Edwards calls for 100,000-troop cap in Iraq
BERKELEY, Calif. - Democratic presidential candidate John Edwards on Sunday called for Congress to set an immediate 100,000-troop funding cap to force President Bush to begin drawing down U.S. forces in Iraq.
"Putting more American men and women into this meat-grinder is a tragic mistake. We cannot do that," Edwards said to raucous cheers from 1,000 people who filled a YWCA auditorium and sidewalks across the street from UC Berkeley. "With the United States Congress now controlled by my party, we need to stop this president ... and bring our troops home."
Edwards, who has drawn contrasts with Democratic front-runner Hillary Rodham Clinton by repeatedly saying his vote to authorize the use of force in Iraq was a "mistake," later told reporters that he wouldn't cut any funding for troops currently on the ground.
But he said a mandatory, 100,000-troop cap in Iraq could force the president "to have to bring home 40,000 to 50,000 troops immediately."
He also said Congress should effectively renounce the Iraq war resolution it passed by approving another version sharply limiting the president's power.
"Congress should make clear that this president has exceeded his authority that he was given in the 2002 resolution," Edwards said. "He was not authorized to monitor and try to control a civil war, which is going on there."
In his speech, Edwards drew eruptions of applause when he called on America to not only curtail its role in Iraq but also to adopt a foreign policy "committed to humanity."
He said whoever is elected president should spend much of his or her first three months traveling the world to repair what he described as America's damaged image and wilted influence. He drew particular cheers when he said, "We desperately need an honest, good and decent human being" in the White House.
"Today we live in a world where America is seen as a bully, where America is seen as a country that is only interested in its short-term interests," Edwards said. "That has to change ... We have to make it clear that we understand our responsibility not just to America but that we understand our responsibility to humanity."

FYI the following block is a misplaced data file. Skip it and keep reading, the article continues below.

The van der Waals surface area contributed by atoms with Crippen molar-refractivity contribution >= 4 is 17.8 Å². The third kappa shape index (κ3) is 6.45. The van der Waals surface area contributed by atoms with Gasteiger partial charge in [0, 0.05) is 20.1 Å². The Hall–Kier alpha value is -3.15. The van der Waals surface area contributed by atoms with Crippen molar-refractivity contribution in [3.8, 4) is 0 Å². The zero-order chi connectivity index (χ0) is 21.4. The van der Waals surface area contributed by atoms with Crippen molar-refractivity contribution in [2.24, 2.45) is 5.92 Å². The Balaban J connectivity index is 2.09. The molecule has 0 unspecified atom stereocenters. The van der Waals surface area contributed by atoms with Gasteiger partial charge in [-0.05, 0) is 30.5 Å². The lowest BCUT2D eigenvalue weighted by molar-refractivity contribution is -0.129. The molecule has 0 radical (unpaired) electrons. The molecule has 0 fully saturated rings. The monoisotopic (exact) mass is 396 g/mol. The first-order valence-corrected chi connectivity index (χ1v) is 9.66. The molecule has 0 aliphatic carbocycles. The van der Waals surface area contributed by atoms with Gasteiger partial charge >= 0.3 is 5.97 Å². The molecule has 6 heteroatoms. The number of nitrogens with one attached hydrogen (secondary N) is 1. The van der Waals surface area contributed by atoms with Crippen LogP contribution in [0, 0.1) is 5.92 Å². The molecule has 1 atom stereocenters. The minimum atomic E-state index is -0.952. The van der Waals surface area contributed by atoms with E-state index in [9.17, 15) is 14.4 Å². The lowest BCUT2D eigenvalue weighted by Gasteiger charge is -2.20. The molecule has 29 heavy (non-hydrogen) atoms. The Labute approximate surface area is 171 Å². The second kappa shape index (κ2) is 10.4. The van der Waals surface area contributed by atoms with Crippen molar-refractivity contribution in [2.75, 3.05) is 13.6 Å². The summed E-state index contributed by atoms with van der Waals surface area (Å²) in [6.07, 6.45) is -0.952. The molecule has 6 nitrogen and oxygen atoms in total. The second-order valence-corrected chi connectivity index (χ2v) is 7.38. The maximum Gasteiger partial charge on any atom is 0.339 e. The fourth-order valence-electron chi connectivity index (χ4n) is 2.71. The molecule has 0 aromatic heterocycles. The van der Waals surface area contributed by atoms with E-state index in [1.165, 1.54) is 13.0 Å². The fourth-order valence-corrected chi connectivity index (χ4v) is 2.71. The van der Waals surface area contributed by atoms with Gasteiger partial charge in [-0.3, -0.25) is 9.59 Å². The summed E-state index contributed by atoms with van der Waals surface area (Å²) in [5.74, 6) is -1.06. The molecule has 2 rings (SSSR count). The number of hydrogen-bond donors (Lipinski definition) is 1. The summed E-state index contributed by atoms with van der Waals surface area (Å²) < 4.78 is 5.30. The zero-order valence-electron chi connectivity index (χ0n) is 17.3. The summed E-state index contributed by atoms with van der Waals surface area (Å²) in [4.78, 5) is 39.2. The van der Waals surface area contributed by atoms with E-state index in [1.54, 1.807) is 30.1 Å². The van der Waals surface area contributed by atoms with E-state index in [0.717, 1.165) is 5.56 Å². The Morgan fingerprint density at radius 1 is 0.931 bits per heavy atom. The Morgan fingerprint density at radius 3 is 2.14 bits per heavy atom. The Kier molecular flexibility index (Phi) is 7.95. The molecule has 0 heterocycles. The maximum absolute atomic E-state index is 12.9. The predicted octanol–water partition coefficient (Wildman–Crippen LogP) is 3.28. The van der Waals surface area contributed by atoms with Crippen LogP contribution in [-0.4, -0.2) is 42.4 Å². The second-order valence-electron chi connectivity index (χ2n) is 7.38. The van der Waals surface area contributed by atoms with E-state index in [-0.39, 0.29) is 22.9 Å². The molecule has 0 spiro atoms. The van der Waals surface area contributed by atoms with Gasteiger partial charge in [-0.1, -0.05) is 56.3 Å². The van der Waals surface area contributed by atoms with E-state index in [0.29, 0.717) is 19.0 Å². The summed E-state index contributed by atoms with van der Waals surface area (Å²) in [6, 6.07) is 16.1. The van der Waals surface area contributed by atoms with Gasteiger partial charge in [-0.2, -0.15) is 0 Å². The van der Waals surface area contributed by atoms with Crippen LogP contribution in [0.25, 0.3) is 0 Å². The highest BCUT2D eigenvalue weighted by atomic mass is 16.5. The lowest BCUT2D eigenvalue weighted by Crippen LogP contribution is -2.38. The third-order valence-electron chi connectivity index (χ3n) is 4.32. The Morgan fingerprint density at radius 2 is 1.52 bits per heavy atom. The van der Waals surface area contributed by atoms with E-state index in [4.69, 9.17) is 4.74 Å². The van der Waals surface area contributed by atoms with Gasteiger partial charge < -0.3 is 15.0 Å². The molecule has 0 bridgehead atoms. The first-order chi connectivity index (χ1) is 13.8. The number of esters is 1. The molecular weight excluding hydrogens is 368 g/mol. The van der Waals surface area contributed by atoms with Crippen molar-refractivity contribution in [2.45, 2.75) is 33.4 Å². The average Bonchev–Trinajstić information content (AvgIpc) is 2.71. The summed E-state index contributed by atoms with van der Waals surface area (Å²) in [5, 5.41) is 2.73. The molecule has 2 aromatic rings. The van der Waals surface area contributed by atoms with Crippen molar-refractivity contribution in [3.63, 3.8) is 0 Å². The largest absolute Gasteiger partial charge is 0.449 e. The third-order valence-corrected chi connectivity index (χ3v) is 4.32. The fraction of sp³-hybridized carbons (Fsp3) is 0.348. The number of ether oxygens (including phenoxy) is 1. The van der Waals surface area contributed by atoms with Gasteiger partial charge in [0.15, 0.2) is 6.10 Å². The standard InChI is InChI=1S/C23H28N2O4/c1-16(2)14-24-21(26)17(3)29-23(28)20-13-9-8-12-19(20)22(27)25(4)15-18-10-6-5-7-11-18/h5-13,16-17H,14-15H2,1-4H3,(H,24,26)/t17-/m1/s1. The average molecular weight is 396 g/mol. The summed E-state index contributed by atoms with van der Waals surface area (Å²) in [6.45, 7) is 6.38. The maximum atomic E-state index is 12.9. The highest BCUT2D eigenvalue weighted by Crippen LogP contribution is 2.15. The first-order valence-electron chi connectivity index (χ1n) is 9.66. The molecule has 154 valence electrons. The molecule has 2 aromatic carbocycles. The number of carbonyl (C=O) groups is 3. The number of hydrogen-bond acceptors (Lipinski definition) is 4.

Running as a populist in America by promoting health care, worker rights, civil rights and reducing poverty, Edwards suggested that similar themes should be part of U.S. policy in promoting better relations in the world.
"While we are spending billions and billions of dollars in this war in Iraq, for way less than that we could make schools available to every child in Africa and ... every child in the Muslim world," Edwards said.
"Instead of children being educated in madrasas" or schools preaching hatred of the West, he said, "they could have access to a real public school."
He also pointedly criticized the U.S. for not seeking remedies to end ongoing ethnic genocide in the Darfur region of western Sudan, saying it sends a troubling message "when the most powerful nation on the planet declared that a genocide is occurring and then stood back and watched it happen."
Edwards' appearance in Berkeley came two days after he met with citrus field laborers and United Farm Workers officials in the San Joaquin Valley.
Edwards, who is due to speak at UCLA Monday as part of a four-campus college speaking tour, held the Berkeley event across the street from the campus to express support for janitors in an ongoing wage dispute with the University of California.
His appearance Sunday also came in the wake of controversial comments by conservative author and personality Ann Coulter, who criticized Edwards by using an anti-gay slur. He said such "vile language" must be condemned.
"It's not about me and it's not about her," Edwards told reporters. "This is about what kind of country we live in and whether we embrace diversity ... and treat everybody with dignity."